| July 13, 2010 6:38 pm

In the past few months, I’ve written several articles about the ways LyX can be customized.  These included a brief introduction to layout files and how they relate to document classes in addition to a tour of character styles and how you can add them to the LyX local layout.  What I have not written about, though, is one of the most important ways of extending LyX, the module.

Ever since version 1.6 of LyX, the core LyX developers have worked very hard to make LyX a modular system.  Instead of hard coding values and options – as they had done previously – they’ve instead placed all of the needed information in configuration files that can be edited and modified by users.  This is a Very Good Thng.  It means that (given enough motivation), you can customize LyX to behave exactly was you wish.  You can change the default document classes, styles, fonts and anything else that your little heart desires.  It also means that any extensions you create will exist as first-class citizens.  They have access to all of the internal wizardry as the default document classes and features.

In order to make this transition work, it was necessary to have certain chunks of code that could be switched on when needed and switched off when not required, and that’s how “modules” were born.  In a lot of ways, you might think of modules as document plugins.  They let you do stuff that, while not required, can greatly improve your editing experience.  (Modules are switched on and off from the “Document Settings” pane.)

They let you do things like run Sweave code, add additional theorem environments, or apply a different style to your text.  But unlike a layout file, they are not tied to any particular document class or type; which makes them very powerful.  In fact, nearly all of them they can be used with any document type that LyX supports.

There are two main types of modules:

  1. Modules that contain all of the code needed to implement a particular feature (or modify an existing one) and do not reference external packages.
  2. Modules that load existing LaTeX styles/packages and translate their features into insets, commands and headings.

In both cases, modules serve as a container for the code.  You can use a module to package code that would normally live in a document layout file, or you can use code that might have been placed in the local layout.  The code may be a document header, a new LaTeX command, a character style, a custom inset, or any other type of user customization that LyX supports.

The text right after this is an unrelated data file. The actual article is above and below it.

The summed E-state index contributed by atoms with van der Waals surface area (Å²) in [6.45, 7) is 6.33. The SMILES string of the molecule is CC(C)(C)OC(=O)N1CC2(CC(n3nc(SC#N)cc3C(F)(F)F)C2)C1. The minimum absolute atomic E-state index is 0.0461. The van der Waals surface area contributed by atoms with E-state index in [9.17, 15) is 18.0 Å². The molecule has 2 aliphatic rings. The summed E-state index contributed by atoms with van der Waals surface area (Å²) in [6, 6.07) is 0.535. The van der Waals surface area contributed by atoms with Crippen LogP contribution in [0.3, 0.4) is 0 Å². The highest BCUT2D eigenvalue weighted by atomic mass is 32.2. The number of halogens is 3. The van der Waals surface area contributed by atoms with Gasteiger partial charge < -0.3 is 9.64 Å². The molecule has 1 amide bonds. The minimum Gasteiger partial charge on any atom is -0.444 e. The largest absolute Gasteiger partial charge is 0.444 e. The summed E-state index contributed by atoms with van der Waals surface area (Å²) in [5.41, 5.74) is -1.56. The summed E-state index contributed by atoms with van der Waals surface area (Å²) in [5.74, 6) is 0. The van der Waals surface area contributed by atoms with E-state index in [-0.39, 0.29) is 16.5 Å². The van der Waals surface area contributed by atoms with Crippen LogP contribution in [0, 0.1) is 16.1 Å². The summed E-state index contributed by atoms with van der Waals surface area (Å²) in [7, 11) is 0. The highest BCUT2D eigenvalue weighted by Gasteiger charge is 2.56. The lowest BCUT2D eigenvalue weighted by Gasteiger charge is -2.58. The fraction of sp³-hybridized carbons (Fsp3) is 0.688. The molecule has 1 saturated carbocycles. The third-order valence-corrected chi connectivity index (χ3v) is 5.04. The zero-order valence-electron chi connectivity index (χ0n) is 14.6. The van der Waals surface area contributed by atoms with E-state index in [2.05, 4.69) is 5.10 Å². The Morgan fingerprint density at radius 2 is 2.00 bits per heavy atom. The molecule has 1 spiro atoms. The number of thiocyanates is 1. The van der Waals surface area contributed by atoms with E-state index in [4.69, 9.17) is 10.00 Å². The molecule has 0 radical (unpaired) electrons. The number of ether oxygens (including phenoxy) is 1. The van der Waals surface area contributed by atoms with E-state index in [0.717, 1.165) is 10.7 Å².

The biggest difference between using a module instead of a layout, of course, is that when the code is placed in a module, you can then add it to any document on your system.  This makes modules a tremendously flexible way to reuse customizations that you’ve created.  In fact, in nearly all cases, they are the best way to package your customizations for use on your own system or for sharing with others.

In this article, I’d like to introduce the module.  I will explain its position in the larger LyX/LaTeX “big picture”, its internal anatomy and provide a few examples of how it can be used to add new features.

The Big Picture: A Refresher Course

Before jumping right into code and detailed specifics, however, it might be valuable to provide a brief refresher on how LyX and LaTeX work.  Specific examples are always better once you understand the theory.

LaTeX uses several important files.  These are document classes (ending with the extension, .cls) and styles/packages (which end with the extension, .sty).  Classes and styles are what tell LaTeX whether a block of text is a chapter, figure legend, table or footnote.

Likewise, LyX also uses  two main types of configuration files.  These are layout files (which correspond to LaTeX document classes) and modules (which correspond to LaTeX packages/styles).

A particular document may only use one document class/layout file, but many packages/styles/modules.  As a result, packages/styles/modules become an important way to modify the appearance of a document class or to add additional features such as new float/inset types or headings.

Note: Additional Information about how LaTeX and LyX work together can be found in the article, Customizing LyX: Create an NIH Grant Proposal Template.  See the section entitled, “Understanding the Big Picture.”

Anatomy of a Module

There are two items that many LyX modules have in common.  These are:

  • the module declaration and description (mandatory), which give the module a unique name and provide a summary of what the module does, and